We describe the epidemiology of a coronavirus disease (COVID-19) outbreak in a call center in South Korea. We obtained information on demographic characteristics by using standardized epidemiologic investigation forms. We performed descriptive analyses and reported the results as frequencies and proportions for categoric variables. Of 1,143 persons who were tested for COVID-19, a total of 97 (8.5%, 95% CI 7.0%-10.3%) had confirmed cases. Of these, 94 were working in an 11th-floor call center with 216 employees, translating to an attack rate of 43.5% (95% CI 36.9%-50.4%). The household secondary attack rate among symptomatic case-patients was 16.2% (95% CI 11.6%- 22.0%). Of the 97 persons with confirmed COVID-19, only 4 (1.9%) remained asymptomatic within 14 days of quarantine, and none of their household contacts acquired secondary infections. Extensive contact tracing, testing all contacts, and early quarantine blocked further transmission and might be effective for containing rapid outbreaks in crowded work settings.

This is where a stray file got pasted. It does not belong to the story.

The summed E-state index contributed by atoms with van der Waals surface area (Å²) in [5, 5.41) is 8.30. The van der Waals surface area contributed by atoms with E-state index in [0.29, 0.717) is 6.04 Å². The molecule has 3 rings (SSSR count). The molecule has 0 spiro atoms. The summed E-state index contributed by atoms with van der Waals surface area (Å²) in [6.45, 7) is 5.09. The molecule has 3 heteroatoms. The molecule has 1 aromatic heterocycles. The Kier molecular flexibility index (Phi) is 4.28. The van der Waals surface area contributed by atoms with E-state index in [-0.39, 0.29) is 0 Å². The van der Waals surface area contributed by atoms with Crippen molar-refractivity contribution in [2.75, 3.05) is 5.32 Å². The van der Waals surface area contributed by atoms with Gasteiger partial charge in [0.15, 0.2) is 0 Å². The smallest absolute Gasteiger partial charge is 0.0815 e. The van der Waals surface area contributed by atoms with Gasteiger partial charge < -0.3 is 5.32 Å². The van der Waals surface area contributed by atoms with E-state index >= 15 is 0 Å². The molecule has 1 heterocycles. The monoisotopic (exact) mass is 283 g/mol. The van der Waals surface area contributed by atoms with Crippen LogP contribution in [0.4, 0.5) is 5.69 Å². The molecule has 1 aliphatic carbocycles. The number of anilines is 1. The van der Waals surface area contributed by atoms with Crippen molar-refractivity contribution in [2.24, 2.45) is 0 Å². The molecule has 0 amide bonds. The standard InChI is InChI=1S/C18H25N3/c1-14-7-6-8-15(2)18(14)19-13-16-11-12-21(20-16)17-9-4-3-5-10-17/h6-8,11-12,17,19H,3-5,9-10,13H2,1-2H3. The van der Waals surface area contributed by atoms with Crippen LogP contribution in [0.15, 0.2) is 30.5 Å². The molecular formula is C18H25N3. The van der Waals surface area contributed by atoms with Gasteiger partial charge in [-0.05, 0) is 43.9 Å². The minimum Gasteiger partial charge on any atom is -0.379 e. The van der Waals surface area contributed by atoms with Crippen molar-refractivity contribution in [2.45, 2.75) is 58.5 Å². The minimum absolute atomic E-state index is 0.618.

We analyzed 3,184 cases of coronavirus disease in Japan and identified 61 case-clusters in healthcare and other care facilities, restaurants and bars, workplaces, and music events. We also identified 22 probable primary case-patients for the clusters; most were 20-39 years of age and presymptomatic or asymptomatic at virus transmission.